Bob Fritz, in his element.
Near the end of the memorial service for Bob Fritz, a local Swansboro pilot flew Bob’s Jabiru J230 over the group of 200 friends and family. As the surprisingly quiet little Light Sport pulled a gentle turn back toward the east, the pilots, who had naturally clustered together, smiled. And as cliched as this sounds, we all shared the same thought: Bob was up there in the airplane, grinning, saying, "You see what I’m talking about? How fun is this?"
Laughing at the prospect of flying over your own funeral would have been totally in keeping with Bob’s slightly twisted sense of humor. Nobody reported feeling a rush of cold wind on the neck or any other paranormal activity, but as we kept going back for more Swedish meatballs after the service, we couldn’t help but to tell Bob stories, reflecting on the service and concluding that he would approve. Probably correct us on a few of the details, too.
When the first brain tumor was discovered and dissected, doctors gave Bob roughly 12 months with treatment (and just 3 without), though he did receive a prognosis of two years because he was otherwise in good health, a young 61 years old at the time. The doctors got it about right: Bob’s illness consumed him 25 months after diagnosis. Glioblastoma Multifora Stage 4 is notoriously aggressive, even in the healthy and determined. Following the first surgery to remove the golfball-sized mass, Bob underwent whole-head radiation plus chemotherapy, but five months after the initial surgery additional tumors were detected. He suffered through an anterior temporal lobe resection where a 2-inch square section of brain was removed. Bob joked afterward that "they left the good parts."
While still in the hospital, Bob had difficulties with the post-operative treatments, and was even advised to consider hospice care. His wife, Li, wouldn’t hear of it, and as soon as Bob returned home in the summer of 2009, he recovered quickly. In fact, his monthly MRI (magnetic resonance imaging) was clear through April of 2010. A third seizure in mid May-less than a month after I’d spent time with him at the CAFE Foundation Electric Aircraft Symposium, foreshadowed further complications partly forestalled by chemo and cyberknife treatments. But the disease was moving quickly.
It’s important to understand that Bob had many months of good health, and was productive and upbeat during that period. When I saw him at the EAS in Sonoma, he seemed 90% his old self, curious about the electric-aircraft technology and questioning widely held beliefs. His vigor and Li’s determination made me think he stood a chance at outrunning GBM Stage 4.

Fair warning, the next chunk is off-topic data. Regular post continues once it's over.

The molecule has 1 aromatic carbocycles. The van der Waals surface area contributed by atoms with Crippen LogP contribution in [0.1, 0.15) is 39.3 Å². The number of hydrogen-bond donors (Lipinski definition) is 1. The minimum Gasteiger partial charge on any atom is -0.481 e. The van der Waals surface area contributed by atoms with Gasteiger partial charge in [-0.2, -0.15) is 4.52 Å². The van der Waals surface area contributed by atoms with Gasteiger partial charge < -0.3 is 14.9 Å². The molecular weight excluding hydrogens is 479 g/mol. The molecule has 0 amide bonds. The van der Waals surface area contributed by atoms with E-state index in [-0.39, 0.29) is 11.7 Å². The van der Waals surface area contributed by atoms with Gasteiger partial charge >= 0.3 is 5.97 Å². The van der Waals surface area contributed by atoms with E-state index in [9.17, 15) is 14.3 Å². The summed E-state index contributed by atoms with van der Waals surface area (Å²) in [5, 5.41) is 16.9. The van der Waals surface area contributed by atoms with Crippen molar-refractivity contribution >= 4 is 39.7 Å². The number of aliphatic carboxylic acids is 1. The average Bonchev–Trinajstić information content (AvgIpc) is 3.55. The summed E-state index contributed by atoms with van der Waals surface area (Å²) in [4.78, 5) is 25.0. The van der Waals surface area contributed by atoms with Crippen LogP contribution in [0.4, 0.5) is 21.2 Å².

Bob’s contributions to this magazine are difficult to quantify, because they reach far beyond the number of pages attributed to him. I have heard from many readers who undertook learning how to work with machine tools after Bob’s clear and clever tutorials. Bob had a knack for teaching, which came across in his written work for us. I’d like to think that Bob and I were friends as well as business associates, and so it’ll be both his presence behind the scenes as well as his voice on our pages that I’ll miss.
Beneath the hoses and hardware is a four-cylinder engine small enough to power a motorcycle.
This month’s cover story chronicles the development of George Happ’s RANS S-19 to accept the Rotax 914 engine. I enjoyed the brief trip to a brisk but beautiful Salt Lake City in February-sadly, without my downhill skis or the time to use them-but most of all came to appreciate Happ’s careful, methodical approach to doing what no one else had on the front of an S-19. (And he was the first "civilian" builder of the 19 to boot!) As we spoke, it became clear to me that he had considered the installation from many angles, and had used his experience fitting the 914 to his RANS S-7S as a soft template.
And that’s just what it takes to swap engines safely-care, caution and almost unlimited perseverance. Happ carried an advantage into battle because his day job running Matco Manufacturing gives him access to CNC machinery, and his engineering background prevents him from sticking a thumb in the air and saying, "that looks about right." His homemade engine mount has been tested by simulating flight loads while it was hanging from a fork lift. He is conversant enough with design software to appreciate load paths, and to perceive when the math is good and when it isn’t.
He believes the results were worth the effort, and for my part, the 914 impresses. By and large, it operates a lot like the 912. With the constant-speed prop on Happ’s S-19, there is one more control to deal with, but it’s a rotary switch-click to the configuration you want and go back to watching the scenery. Throttle response is great and the turbo seems very stable, or at least the controller is. Manifold pressure faithfully followed throttle movement in every configuration we tried.
I did notice a significant EGT (exhaust-gas temperature) spread between the front and rear cylinders, which share a Y manifold and a carburetor on each side. The fronts ran noticeably rich, almost as though the fuel portion of the air/fuel mixture couldn’t quite make the turn down to the aft cylinders’ intakes as effectively as it slides into the front cylinders’. I recall a very mild form of this characteristic in my old Pulsar, powered by an early Rotax 912. Today we can balance the injectors on a conventional engine with mechanical fuel injection and achieve nearly ideal cylinder-to-cylinder filling, which improves efficiency and power. One of these days, you have to think that Rotax will succumb and fit fuel injection-and a mighty fine engine will become near perfect.
Marc Cook has been in aviation journalism for 22 years and in magazine work for more than 25. He is a 4400-hour instrument-rated, multi-engine pilot with experience in nearly 150 types. Hes completed two kit aircraft, an Aero Designs Pulsar XP and a Glastar Sportsman 2+2.